Diocesan Revenues are derived from voluntary parish pledges, interest from investments and withdrawals from related restricted funds, and miscellaneous other income.  Pledges from parishes make up approximately 67% of the annual revenue; income from investments 23.6%; monies from restricted accounts about 9%; and the remaining 0.4% from miscellaneous operating income. The Diocesan budgets for the past 10+ years have been in the range of $2.0 to 2.2M. (The budgets for 2019 through 2024 will be at a higher amount due to special expenses – the Diocesan search and transition process, and the Diocese pledged support for the Chanco capital campaign.)

Diocesan Expenses fall into five broad categories:  Wider Church, which is giving to The Episcopal Church (the 2019 budget amount meets the 15% asking); Ministries within the Diocese, which includes parish development, youth and college ministries, Christian formation, outreach, Latino and other missions, and Diocesan transition; Communications, which includes the expense associated with having a Communications Officer and related communications expenses; Governance, which includes costs related to conduct of our Annual Council, Provincial Synod support, attendance at General Convention, House of Bishops participation, and Standing Committee and Executive Board business; and Bishop, Staff, and Support, which covers costs associated with the Bishop and Diocesan staff and related business expenses.  

The Diocesan revenues have remained relatively flat since 2008 at just above or below $2 million. The cumulative effect of inflation for the 10-year period January 2008 to January 2018 is over 17% (US Department of Labor Statistics), and the actual spending power of the Diocese has decreased substantially. Issues of concern include lack of funding for an assisting Bishop, additional staff positions, and program development. Also, to be considered is the withdrawal and use of income from investment funds, currently at 4 to 5% which is slightly higher than the norm of 3 to 4%.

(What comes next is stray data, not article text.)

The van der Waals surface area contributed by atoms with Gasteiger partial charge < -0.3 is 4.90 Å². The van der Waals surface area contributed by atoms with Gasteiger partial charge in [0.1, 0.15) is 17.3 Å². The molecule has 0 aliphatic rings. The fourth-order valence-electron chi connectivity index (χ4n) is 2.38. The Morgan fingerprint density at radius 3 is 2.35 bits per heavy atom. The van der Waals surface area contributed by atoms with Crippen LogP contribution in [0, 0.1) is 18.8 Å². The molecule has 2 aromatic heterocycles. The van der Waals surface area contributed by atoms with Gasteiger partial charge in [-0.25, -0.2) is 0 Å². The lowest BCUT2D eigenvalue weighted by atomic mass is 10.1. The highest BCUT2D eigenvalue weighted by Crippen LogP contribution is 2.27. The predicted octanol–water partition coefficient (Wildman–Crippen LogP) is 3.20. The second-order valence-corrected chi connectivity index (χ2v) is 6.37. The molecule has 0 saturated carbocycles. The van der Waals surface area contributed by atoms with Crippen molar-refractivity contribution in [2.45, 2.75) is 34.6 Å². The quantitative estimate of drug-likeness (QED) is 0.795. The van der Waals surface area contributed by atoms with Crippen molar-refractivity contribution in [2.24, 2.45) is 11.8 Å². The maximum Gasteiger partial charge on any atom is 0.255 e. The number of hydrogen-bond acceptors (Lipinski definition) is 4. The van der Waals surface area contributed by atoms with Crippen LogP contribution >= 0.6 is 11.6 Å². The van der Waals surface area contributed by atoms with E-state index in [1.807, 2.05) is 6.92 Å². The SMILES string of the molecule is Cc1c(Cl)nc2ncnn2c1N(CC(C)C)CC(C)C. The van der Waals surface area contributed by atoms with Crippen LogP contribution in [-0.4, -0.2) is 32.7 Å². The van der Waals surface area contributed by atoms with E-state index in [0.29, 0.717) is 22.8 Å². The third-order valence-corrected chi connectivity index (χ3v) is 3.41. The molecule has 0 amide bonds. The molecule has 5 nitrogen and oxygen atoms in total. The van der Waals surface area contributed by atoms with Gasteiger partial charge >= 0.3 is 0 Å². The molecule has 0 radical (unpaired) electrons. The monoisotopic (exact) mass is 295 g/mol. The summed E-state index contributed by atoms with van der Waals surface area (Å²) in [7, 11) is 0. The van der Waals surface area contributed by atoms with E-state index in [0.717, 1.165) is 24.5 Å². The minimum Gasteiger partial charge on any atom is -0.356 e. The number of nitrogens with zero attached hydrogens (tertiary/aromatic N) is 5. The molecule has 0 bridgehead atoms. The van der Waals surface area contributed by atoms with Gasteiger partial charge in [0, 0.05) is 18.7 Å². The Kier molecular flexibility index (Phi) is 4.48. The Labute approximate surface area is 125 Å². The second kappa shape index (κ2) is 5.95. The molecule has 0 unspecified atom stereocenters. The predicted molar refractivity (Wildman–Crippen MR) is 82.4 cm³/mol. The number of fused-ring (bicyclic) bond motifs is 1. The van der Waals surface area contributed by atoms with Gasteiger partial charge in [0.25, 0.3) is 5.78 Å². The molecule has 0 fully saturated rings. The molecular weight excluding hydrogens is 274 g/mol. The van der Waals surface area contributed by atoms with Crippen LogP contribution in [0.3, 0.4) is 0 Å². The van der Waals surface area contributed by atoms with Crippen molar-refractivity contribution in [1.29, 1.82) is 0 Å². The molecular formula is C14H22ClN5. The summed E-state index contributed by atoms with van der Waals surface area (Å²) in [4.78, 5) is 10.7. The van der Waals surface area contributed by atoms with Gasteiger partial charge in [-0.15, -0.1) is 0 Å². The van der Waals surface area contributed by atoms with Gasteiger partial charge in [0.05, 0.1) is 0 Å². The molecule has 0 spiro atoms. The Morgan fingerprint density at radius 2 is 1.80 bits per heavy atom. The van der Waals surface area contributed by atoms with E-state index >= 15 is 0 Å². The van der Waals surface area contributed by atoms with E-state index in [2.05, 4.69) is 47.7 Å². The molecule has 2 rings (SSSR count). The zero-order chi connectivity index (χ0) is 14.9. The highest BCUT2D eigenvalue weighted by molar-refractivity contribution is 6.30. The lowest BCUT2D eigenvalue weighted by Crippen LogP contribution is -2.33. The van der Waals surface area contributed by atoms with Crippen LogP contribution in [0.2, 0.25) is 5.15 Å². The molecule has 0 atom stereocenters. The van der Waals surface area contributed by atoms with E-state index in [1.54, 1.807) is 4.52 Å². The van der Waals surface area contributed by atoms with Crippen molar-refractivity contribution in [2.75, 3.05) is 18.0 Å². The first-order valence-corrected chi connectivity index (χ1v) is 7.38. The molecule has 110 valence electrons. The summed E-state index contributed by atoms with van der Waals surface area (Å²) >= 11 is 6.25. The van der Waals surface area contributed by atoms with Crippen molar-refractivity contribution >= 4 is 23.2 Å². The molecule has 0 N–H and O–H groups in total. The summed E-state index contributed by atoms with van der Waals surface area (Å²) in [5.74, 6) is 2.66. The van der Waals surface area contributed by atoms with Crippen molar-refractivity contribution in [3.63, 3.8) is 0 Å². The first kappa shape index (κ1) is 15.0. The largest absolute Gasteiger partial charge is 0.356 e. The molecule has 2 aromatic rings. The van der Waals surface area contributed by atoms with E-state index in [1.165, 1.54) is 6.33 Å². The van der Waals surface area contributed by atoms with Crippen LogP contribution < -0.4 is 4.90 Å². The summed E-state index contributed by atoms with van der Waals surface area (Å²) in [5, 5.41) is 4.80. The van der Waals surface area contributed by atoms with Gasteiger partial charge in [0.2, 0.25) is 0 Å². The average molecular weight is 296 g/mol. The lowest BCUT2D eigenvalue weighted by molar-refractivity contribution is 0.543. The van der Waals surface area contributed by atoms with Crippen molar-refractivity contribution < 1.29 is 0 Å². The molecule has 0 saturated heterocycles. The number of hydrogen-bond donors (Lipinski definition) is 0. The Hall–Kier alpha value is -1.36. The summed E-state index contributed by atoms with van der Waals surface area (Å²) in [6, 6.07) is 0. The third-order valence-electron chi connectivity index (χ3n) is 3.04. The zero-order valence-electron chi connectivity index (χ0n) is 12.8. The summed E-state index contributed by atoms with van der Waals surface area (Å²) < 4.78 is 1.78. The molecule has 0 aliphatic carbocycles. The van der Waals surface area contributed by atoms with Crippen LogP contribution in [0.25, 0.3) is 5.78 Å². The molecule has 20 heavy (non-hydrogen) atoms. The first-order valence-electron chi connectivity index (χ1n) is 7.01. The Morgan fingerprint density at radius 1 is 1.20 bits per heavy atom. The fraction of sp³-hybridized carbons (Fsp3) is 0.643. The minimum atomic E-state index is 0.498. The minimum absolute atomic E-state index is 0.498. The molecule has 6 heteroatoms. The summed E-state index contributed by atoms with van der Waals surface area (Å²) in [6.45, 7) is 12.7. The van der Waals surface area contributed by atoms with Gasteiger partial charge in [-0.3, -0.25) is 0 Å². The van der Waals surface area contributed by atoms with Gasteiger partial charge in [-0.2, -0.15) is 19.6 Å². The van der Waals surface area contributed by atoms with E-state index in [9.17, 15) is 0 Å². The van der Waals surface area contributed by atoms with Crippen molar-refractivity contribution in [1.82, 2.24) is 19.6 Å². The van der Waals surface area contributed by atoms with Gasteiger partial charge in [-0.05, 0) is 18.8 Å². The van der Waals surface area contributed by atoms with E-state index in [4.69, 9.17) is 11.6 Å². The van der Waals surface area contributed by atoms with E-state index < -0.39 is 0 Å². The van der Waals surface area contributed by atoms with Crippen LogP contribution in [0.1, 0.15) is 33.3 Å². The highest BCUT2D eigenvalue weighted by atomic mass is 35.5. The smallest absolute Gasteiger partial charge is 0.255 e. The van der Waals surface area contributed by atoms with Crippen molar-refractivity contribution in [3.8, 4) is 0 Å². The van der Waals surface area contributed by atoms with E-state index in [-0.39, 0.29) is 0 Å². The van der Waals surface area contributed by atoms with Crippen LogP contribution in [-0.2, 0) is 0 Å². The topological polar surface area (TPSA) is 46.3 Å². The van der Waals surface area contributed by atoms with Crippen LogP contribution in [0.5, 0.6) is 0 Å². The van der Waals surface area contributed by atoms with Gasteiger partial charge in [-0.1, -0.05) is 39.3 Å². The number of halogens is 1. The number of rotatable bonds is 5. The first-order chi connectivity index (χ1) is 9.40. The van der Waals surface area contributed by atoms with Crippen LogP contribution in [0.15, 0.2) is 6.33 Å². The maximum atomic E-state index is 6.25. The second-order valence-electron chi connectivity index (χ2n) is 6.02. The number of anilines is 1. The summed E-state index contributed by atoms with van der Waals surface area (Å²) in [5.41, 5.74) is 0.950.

Parochial Giving in the Diocese of Southern Virginia

Dating back to the early 1970’s, concerns about decreased giving to the Diocese led to the adoption of a series of canonical changes. In 1974, a canonical change included mandatory parish assessment for Diocese operating costs, with voluntary giving toward outreach and voluntary donations. An improvement in relationships between parishes and the Diocese resulted in an increase in parish giving, leading to another canonical change in 1979 and a return to voluntary giving. 1982 saw another change – although voluntary giving remained. Parishes were expected to pledge a recommended apportionment of estimated costs of Diocesan operations. If a parish did not pledge to the recommended apportionment level, a written explanation of why it was unable to do so was to be sent to the Treasurer.

Parish pledging and giving declined from around 13% of parish plate and pledge revenues in the late 1980’s to about 7% in 2004, where it has remained until today. Parishes have been requested to pledge to the Biblical standard of giving, the tithe (10%), and about one third give at that level.

While total annual parish plate and pledge revenues have remained relatively steady at about $21M for each of the past 10 years, with total parish pledges to the Diocese between $1.4M and $1.5M annually, membership has declined by approx 21% and average Sunday attendance has declined by 19% over the same period. Costs, however, have continued to rise, and both parishes and the Diocese are dealing with these budgetary issues. Changes will be inevitable. Other sources of revenue may need to be explored in order to reduce the percentage of the budget that is dependent on plate and pledge revenues in the future.

The Diocesan Stewardship Commission was formed in 2016 to assist parishes in their efforts to improve giving. Recent concerns about the long-term financial viability of the Diocese resulted in the formation of a Mission Share Task Force, which has been charged to explore affirmative approaches and to encourage parishes to work towards the 10% giving level.

The recent change in the income-tax laws doubles the standard deduction, thus reducing the need for the majority of people to itemize deductions on their tax returns. This removes the tax benefit of charitable giving for most people and could potentially result in reduced giving at the parish level and a reduced level of pledges to the Diocese. This goes into effect with the tax returns in April 2019, so treasurers (both parish and diocesan) will need to monitor its impact and what can be done to mitigate negative effects on church funding.

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